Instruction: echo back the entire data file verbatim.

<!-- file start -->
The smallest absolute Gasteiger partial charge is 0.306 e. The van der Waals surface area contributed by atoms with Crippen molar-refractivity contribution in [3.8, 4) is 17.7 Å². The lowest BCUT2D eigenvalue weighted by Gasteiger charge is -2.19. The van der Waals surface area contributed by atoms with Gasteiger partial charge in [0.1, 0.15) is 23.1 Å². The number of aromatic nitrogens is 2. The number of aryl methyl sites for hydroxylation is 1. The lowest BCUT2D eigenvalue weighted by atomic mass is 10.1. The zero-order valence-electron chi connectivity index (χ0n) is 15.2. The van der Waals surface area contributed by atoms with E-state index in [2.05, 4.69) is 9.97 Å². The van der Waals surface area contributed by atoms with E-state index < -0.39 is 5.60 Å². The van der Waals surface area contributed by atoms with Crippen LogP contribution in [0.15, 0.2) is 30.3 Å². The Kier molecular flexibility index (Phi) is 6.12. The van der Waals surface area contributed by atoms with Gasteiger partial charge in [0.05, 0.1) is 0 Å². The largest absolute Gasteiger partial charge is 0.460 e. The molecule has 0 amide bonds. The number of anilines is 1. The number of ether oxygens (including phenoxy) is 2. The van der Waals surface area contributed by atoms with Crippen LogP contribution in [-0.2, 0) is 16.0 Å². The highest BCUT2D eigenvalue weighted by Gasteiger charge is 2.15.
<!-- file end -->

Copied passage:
The smallest absolute Gasteiger partial charge is 0.306 e. The van der Waals surface area contributed by atoms with Crippen molar-refractivity contribution in [3.8, 4) is 17.7 Å². The lowest BCUT2D eigenvalue weighted by Gasteiger charge is -2.19. The van der Waals surface area contributed by atoms with Gasteiger partial charge in [0.1, 0.15) is 23.1 Å². The number of aromatic nitrogens is 2. The number of aryl methyl sites for hydroxylation is 1. The lowest BCUT2D eigenvalue weighted by atomic mass is 10.1. The zero-order valence-electron chi connectivity index (χ0n) is 15.2. The van der Waals surface area contributed by atoms with E-state index in [2.05, 4.69) is 9.97 Å². The van der Waals surface area contributed by atoms with E-state index < -0.39 is 5.60 Å². The van der Waals surface area contributed by atoms with Crippen LogP contribution in [0.15, 0.2) is 30.3 Å². The Kier molecular flexibility index (Phi) is 6.12. The van der Waals surface area contributed by atoms with Gasteiger partial charge in [0.05, 0.1) is 0 Å². The largest absolute Gasteiger partial charge is 0.460 e. The molecule has 0 amide bonds. The number of anilines is 1. The number of ether oxygens (including phenoxy) is 2. The van der Waals surface area contributed by atoms with Crippen LogP contribution in [-0.2, 0) is 16.0 Å². The highest BCUT2D eigenvalue weighted by Gasteiger charge is 2.15.